In recent years, SUU has burnished its image as a traditional liberal arts and sciences college providing private school-caliber baccalaureate education for the price of public-school tuition. The small Cedar City school markets heavily in the urban Wasatch Front, often featuring women and people of color on billboards on the sides of buses.
Dean O’Driscoll, SUU’s vice president for university relations, said the Mormon-themed campaign supports this broader message, portraying SUU as an intimate campus where students enjoy close attention from full-time faculty. SUU spent $12,000 on six ads in April and May portraying it as an ideal setting to prepare for a mission — the two-year proselytizing tour of duty many college-age Mormons serve — in the Deseret News’ “Mormon Times” section.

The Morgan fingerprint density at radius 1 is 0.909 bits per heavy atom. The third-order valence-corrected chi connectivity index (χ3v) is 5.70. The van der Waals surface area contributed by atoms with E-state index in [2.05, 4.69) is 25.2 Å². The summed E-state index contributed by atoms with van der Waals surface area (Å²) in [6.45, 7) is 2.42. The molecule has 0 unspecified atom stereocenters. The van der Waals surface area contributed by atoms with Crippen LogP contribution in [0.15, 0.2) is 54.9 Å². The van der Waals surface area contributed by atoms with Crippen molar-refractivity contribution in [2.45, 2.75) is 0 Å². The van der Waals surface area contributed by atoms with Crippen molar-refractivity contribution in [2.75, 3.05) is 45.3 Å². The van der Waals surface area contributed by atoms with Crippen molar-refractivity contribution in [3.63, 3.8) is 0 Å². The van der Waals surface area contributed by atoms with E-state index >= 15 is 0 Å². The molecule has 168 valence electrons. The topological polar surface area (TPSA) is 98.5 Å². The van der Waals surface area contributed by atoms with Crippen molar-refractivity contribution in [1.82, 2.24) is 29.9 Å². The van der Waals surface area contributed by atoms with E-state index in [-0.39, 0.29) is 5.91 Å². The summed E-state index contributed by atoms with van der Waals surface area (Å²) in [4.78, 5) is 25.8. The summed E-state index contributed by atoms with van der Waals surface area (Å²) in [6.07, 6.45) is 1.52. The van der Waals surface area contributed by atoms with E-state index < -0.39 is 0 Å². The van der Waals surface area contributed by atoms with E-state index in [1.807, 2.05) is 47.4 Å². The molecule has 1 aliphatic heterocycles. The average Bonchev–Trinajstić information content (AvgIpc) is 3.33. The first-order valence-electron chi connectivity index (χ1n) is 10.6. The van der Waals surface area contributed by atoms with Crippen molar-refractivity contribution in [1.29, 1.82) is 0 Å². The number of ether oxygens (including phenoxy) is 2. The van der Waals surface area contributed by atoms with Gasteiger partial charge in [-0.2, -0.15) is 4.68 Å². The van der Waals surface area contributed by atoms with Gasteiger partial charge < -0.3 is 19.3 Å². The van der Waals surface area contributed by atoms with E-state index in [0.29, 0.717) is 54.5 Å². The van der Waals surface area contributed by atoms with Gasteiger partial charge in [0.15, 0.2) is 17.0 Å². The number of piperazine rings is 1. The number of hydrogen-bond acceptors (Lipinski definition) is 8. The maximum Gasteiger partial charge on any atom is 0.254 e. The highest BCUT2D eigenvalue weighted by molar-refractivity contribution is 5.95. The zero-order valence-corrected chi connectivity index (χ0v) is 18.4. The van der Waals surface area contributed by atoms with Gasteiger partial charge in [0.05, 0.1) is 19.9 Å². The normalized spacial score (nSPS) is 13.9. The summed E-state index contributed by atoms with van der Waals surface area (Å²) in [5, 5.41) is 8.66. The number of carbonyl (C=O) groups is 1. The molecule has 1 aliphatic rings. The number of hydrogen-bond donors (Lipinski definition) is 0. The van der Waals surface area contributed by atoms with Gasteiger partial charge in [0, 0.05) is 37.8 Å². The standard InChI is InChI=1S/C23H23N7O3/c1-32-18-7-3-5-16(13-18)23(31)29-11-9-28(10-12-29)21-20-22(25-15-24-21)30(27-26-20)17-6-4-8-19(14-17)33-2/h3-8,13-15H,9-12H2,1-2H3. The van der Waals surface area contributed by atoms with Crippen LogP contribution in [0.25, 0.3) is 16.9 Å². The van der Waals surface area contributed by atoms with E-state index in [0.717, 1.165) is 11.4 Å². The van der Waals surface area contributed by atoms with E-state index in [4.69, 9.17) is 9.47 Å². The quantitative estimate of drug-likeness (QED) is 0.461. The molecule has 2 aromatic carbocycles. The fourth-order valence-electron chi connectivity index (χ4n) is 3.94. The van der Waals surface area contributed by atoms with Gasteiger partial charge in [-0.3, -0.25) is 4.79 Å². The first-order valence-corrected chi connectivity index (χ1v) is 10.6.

But as a legal matter, publicly-supported institutions ought to steer clear of favoring one religion, race or gender over others, except to address the continuing effects of past discrimination, said Barmak Nassirian, associate executive director of the American Association of Collegiate Registrars and Admissions Officers.
Noting that Latter-day Saints have enjoyed a favored status in Utah, he found the SUU ad “troublesome” and recommended the state’s public schools avoid religious pitches without commensurate efforts to recruit Baptists, Catholics and members of other non-Mormon faiths.